A small yellow bird, riding a skateboard and wearing a white safari hat, flies off a ramp. In the background is a white brick wall with orange pieces of art.

When you think of skateboarding in video games, most likely a single name will pop into your head: Tony Hawk. The star’s video game series has set the standard for skateboarding titles over decades now and arguably that is largely thanks to how they control and feel. Other developers have attempted to compete with the Tony Hawk’s series, most notably EA’s Skate games, and here we have SkateBIRD. Developed by indie studio Glass Bottom Games, SkateBIRD is an adorable skateboarding game that does exactly what it says on the tin – you’re a bird riding around on a skateboard. Whilst the game oozes with charm, the poor controls unfortunately dampen the entire experience.

Before diving into the game itself, you’re treated to a chill lo-fi hip hop track that sets the mood as you create your ‘birb’. Players can choose from a huge variety of species to play as, and they’re all adorable thanks to their round designs. A surprising amount of customisation is available through items you can accessorise your birb with – from backpacks and funky hats to your skateboard and its wheels. The only issue here is that you can’t actually turn your decked out birb around to actually preview items such as the backpack and skateboard.

With your snazzy little birb ready, you’re thrown straight into the action – and more specifically into the studio apartment of your ‘Big Friend’. SkateBIRD presents a narrative that ties each of the game’s five levels together, seeing you and your birb pals attempting to help their human friend escape their new, soul-destroying job after the birbs realise they aren’t around much anymore. Each level builds towards an end goal that lets you progress to the next area – from breaking into an office to destroying a data server. The size difference between your character and the environment makes for some interesting situations as you grind on paperclip chains and jump over empty bottles.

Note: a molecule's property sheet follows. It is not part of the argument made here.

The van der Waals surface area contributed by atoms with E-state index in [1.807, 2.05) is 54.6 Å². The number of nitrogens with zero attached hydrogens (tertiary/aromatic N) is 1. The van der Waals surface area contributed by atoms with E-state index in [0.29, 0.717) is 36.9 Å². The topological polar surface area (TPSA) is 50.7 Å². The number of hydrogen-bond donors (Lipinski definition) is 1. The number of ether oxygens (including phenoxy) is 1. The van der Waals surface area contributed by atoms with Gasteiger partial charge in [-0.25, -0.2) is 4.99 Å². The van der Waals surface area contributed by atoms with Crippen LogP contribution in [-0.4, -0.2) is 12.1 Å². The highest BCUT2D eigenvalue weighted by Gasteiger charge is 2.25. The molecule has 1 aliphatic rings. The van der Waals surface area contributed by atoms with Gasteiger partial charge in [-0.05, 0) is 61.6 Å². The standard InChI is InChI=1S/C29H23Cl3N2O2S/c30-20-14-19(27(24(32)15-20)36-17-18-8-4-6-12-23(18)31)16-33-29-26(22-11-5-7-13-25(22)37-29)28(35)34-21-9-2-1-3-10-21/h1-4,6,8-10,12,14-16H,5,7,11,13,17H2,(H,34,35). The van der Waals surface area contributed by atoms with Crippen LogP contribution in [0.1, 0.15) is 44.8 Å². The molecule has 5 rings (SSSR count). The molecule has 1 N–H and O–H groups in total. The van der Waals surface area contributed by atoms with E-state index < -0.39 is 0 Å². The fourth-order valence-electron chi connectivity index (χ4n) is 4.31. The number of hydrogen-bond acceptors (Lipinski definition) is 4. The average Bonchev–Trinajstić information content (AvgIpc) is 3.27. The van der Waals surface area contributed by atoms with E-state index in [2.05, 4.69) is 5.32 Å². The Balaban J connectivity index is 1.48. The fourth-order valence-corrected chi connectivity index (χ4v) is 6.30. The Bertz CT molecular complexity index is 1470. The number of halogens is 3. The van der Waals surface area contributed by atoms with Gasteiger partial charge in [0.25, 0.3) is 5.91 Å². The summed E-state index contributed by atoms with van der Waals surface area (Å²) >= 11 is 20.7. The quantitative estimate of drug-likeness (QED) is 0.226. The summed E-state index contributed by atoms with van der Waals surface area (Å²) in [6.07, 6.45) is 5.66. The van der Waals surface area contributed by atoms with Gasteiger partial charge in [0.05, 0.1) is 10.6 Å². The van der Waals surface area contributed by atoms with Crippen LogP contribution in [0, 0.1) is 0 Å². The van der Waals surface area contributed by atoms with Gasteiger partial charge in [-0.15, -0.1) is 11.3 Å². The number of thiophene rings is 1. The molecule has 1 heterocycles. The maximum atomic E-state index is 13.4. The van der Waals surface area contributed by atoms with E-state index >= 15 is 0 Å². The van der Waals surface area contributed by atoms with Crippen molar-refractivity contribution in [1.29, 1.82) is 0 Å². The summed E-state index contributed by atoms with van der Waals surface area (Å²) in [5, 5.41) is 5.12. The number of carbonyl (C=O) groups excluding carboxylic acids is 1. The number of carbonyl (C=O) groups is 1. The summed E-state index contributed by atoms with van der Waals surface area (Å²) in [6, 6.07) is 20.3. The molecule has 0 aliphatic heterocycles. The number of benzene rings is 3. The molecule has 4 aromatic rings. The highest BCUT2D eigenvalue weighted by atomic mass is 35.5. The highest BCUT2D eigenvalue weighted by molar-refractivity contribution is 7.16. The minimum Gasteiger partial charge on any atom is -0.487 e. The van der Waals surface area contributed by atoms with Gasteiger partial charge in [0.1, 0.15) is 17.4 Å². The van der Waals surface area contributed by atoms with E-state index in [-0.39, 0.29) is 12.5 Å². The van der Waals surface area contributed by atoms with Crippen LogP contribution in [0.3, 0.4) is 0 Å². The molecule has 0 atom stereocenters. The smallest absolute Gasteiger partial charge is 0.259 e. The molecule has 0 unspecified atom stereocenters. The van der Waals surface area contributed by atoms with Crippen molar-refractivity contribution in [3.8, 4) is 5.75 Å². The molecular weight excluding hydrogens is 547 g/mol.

A small dark blue bird with sunglasses and a black and yellow hat is perched on a skateboard. Behind is a skateboarding rail made out of pencils resting on rubbers.
Glass Bottom Games

Within each level are missions for you to complete, which are accessed by finding and talking to the colourful cast of birbs dotted around the place. Fans of skateboarding titles will be familiar with the tasks at hand: collecting letters, pulling off certain tricks and racking up high scores. The open design for each level is a great way for players to get accustomed to the area before taking on the different missions. Of course there are different collectibles to be found too, including mixtapes to expand the game’s soundtrack and clothing to freshen up your wardrobe.

The controls are simple enough, evoking the more arcade-y feel of Tony Hawk’s Pro Skater. You can ollie with the press of a button, and even double ollie since you have wings. Kickflips, grabs and grinds are also assigned to single button presses, making navigating the many ramps and half-pipes simple enough on paper. Riding up and down on ramps, or pulling off tricks, fills your ‘Fancy’ meter that increases your max speed to pull off even bigger tricks. Once you actually start skateboarding around, however, the cracks in the simplistic design start to show.

Put simply, the movement, collision and camera feels unrefined and in desperate need of work. Air control doesn’t seem to exist and the use of the double ollie becomes a hindrance most of the time as it can send you in unpredictable directions. When slowed down, turning your birb is painful as the camera struggles to keep up with where you’re going – even when you can only turn at a snail’s pace. The collision with edges or bars to grind on feels off, as most of the time you’ll fly right through the object. You’ll find a lot of time spent stuck against walls or stuck in corners with the camera manically spinning around.

A small pink bird wearing headphones flips a skateboard in the air. Behind the bird is a black TV featuring an image of a parrot lying in a cocktail glass, holding an umbrella. Beside the image is the text "Glass Bottom Games".
Glass Bottom Games

As mentioned before, skateboarding games are reliant on tight gameplay. SkateBIRD attempts to create a relaxed vibe but the controls will only leave you frustrated. It’s a massive shame because the developers have succeeded in every other department in creating a chill, amusing experience. The different characters are genuinely hilarious, and the soundtrack is fantastic. The OST has a selection of modern lo-fi tracks that are brilliantly themed around birds, but there is also licensed music from different Ska and Punk bands that is sure to stick in your head.

It’s difficult to recommend SkateBIRD when most of the seven odd hours playing the game is spent wrestling with the controls, but the soundtrack, characters and story are truly delightful. Even with the game’s different accessibility options available, players will still struggle with landing high combo scores. With SkateBIRD, it’s best to stick to the birdwatching and ditch the skateboarding.

SkateBIRD is out now on PC, Xbox Game Pass, Nintendo Switch and Amazon Luna.

 

 

 

 

By Gavin Spoors

Gavin is a Freelance Writer, budding Screenwriter and Narrative Designer, and Gaming Editor for Filmhounds. He's particularly interested in story and narrative design, be it for a film, TV series or a game. His written work can be found at outlets such as Flip Screen, New Game+ and JumpCut PLAY.

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